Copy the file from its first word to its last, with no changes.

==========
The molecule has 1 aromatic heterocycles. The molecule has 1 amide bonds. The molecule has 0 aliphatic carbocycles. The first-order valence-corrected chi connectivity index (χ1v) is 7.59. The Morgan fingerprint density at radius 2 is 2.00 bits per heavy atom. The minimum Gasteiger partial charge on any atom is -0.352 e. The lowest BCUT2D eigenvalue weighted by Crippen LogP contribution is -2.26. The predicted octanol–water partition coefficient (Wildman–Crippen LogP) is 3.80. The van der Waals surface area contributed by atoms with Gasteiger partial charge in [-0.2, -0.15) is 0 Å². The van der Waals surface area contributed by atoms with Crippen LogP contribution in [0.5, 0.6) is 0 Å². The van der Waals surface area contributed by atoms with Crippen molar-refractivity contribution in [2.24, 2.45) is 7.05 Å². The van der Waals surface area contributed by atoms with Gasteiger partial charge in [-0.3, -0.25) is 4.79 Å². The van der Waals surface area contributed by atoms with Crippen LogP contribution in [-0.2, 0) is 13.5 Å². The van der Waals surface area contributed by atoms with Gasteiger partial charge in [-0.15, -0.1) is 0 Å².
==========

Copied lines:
The molecule has 1 aromatic heterocycles. The molecule has 1 amide bonds. The molecule has 0 aliphatic carbocycles. The first-order valence-corrected chi connectivity index (χ1v) is 7.59. The Morgan fingerprint density at radius 2 is 2.00 bits per heavy atom. The minimum Gasteiger partial charge on any atom is -0.352 e. The lowest BCUT2D eigenvalue weighted by Crippen LogP contribution is -2.26. The predicted octanol–water partition coefficient (Wildman–Crippen LogP) is 3.80. The van der Waals surface area contributed by atoms with Gasteiger partial charge in [-0.2, -0.15) is 0 Å². The van der Waals surface area contributed by atoms with Crippen LogP contribution in [0.5, 0.6) is 0 Å². The van der Waals surface area contributed by atoms with Crippen molar-refractivity contribution in [2.24, 2.45) is 7.05 Å². The van der Waals surface area contributed by atoms with Gasteiger partial charge in [-0.3, -0.25) is 4.79 Å². The van der Waals surface area contributed by atoms with Crippen LogP contribution in [-0.2, 0) is 13.5 Å². The van der Waals surface area contributed by atoms with Gasteiger partial charge in [-0.15, -0.1) is 0 Å².